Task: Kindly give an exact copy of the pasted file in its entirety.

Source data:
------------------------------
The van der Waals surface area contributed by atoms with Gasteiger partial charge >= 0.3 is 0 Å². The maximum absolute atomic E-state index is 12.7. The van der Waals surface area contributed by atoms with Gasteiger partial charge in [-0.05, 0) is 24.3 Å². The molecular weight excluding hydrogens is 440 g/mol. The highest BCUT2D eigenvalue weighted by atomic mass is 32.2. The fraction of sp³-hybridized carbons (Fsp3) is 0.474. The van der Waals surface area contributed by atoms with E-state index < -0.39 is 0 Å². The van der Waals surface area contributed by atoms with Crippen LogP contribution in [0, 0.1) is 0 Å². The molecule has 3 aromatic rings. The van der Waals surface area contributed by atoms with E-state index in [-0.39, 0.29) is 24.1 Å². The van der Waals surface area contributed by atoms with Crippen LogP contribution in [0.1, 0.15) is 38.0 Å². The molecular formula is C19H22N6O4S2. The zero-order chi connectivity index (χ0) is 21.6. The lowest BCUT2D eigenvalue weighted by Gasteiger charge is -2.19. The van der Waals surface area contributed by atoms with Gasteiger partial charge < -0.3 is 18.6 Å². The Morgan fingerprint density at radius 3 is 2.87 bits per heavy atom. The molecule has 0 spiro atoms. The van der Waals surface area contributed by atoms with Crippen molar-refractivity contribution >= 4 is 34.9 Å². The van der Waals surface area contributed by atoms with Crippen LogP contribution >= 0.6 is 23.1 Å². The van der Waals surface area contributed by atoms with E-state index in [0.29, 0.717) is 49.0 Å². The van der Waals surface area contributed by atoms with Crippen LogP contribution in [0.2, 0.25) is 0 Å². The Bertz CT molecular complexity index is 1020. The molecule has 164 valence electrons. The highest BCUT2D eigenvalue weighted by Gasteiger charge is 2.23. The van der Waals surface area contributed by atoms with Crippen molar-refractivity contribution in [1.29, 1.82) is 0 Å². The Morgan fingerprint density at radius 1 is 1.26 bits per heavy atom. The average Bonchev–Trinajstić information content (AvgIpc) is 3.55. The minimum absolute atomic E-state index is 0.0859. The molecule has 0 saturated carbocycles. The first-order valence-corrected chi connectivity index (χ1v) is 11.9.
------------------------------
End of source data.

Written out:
The van der Waals surface area contributed by atoms with Gasteiger partial charge >= 0.3 is 0 Å². The maximum absolute atomic E-state index is 12.7. The van der Waals surface area contributed by atoms with Gasteiger partial charge in [-0.05, 0) is 24.3 Å². The molecular weight excluding hydrogens is 440 g/mol. The highest BCUT2D eigenvalue weighted by atomic mass is 32.2. The fraction of sp³-hybridized carbons (Fsp3) is 0.474. The van der Waals surface area contributed by atoms with E-state index < -0.39 is 0 Å². The van der Waals surface area contributed by atoms with Crippen LogP contribution in [0, 0.1) is 0 Å². The molecule has 3 aromatic rings. The van der Waals surface area contributed by atoms with E-state index in [-0.39, 0.29) is 24.1 Å². The van der Waals surface area contributed by atoms with Crippen LogP contribution in [0.1, 0.15) is 38.0 Å². The molecular formula is C19H22N6O4S2. The zero-order chi connectivity index (χ0) is 21.6. The lowest BCUT2D eigenvalue weighted by Gasteiger charge is -2.19. The van der Waals surface area contributed by atoms with Gasteiger partial charge < -0.3 is 18.6 Å². The Morgan fingerprint density at radius 3 is 2.87 bits per heavy atom. The molecule has 0 spiro atoms. The van der Waals surface area contributed by atoms with Crippen molar-refractivity contribution >= 4 is 34.9 Å². The van der Waals surface area contributed by atoms with Crippen LogP contribution >= 0.6 is 23.1 Å². The van der Waals surface area contributed by atoms with E-state index in [0.29, 0.717) is 49.0 Å². The van der Waals surface area contributed by atoms with Crippen LogP contribution in [0.2, 0.25) is 0 Å². The Bertz CT molecular complexity index is 1020. The molecule has 164 valence electrons. The highest BCUT2D eigenvalue weighted by Gasteiger charge is 2.23. The van der Waals surface area contributed by atoms with Crippen molar-refractivity contribution in [1.29, 1.82) is 0 Å². The Morgan fingerprint density at radius 1 is 1.26 bits per heavy atom. The average Bonchev–Trinajstić information content (AvgIpc) is 3.55. The minimum absolute atomic E-state index is 0.0859. The molecule has 0 saturated carbocycles. The first-order valence-corrected chi connectivity index (χ1v) is 11.9.